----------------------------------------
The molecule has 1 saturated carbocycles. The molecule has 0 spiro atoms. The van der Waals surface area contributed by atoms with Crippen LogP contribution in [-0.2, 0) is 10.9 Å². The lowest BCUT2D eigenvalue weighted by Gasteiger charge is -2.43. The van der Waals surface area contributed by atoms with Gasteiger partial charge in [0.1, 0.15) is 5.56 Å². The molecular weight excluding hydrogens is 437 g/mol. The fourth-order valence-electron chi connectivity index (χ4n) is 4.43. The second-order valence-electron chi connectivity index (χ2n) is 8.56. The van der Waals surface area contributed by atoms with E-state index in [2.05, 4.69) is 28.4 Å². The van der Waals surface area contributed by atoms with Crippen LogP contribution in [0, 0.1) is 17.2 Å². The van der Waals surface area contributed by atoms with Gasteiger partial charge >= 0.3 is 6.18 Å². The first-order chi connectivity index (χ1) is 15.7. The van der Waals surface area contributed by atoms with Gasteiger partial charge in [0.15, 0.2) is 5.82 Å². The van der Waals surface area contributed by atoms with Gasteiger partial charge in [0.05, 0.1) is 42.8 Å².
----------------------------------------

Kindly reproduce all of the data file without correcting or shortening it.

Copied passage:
The molecule has 1 saturated carbocycles. The molecule has 0 spiro atoms. The van der Waals surface area contributed by atoms with Crippen LogP contribution in [-0.2, 0) is 10.9 Å². The lowest BCUT2D eigenvalue weighted by Gasteiger charge is -2.43. The van der Waals surface area contributed by atoms with Gasteiger partial charge in [0.1, 0.15) is 5.56 Å². The molecular weight excluding hydrogens is 437 g/mol. The fourth-order valence-electron chi connectivity index (χ4n) is 4.43. The second-order valence-electron chi connectivity index (χ2n) is 8.56. The van der Waals surface area contributed by atoms with E-state index in [2.05, 4.69) is 28.4 Å². The van der Waals surface area contributed by atoms with Crippen LogP contribution in [0, 0.1) is 17.2 Å². The van der Waals surface area contributed by atoms with Gasteiger partial charge >= 0.3 is 6.18 Å². The first-order chi connectivity index (χ1) is 15.7. The van der Waals surface area contributed by atoms with Gasteiger partial charge in [0.15, 0.2) is 5.82 Å². The van der Waals surface area contributed by atoms with Gasteiger partial charge in [0.05, 0.1) is 42.8 Å².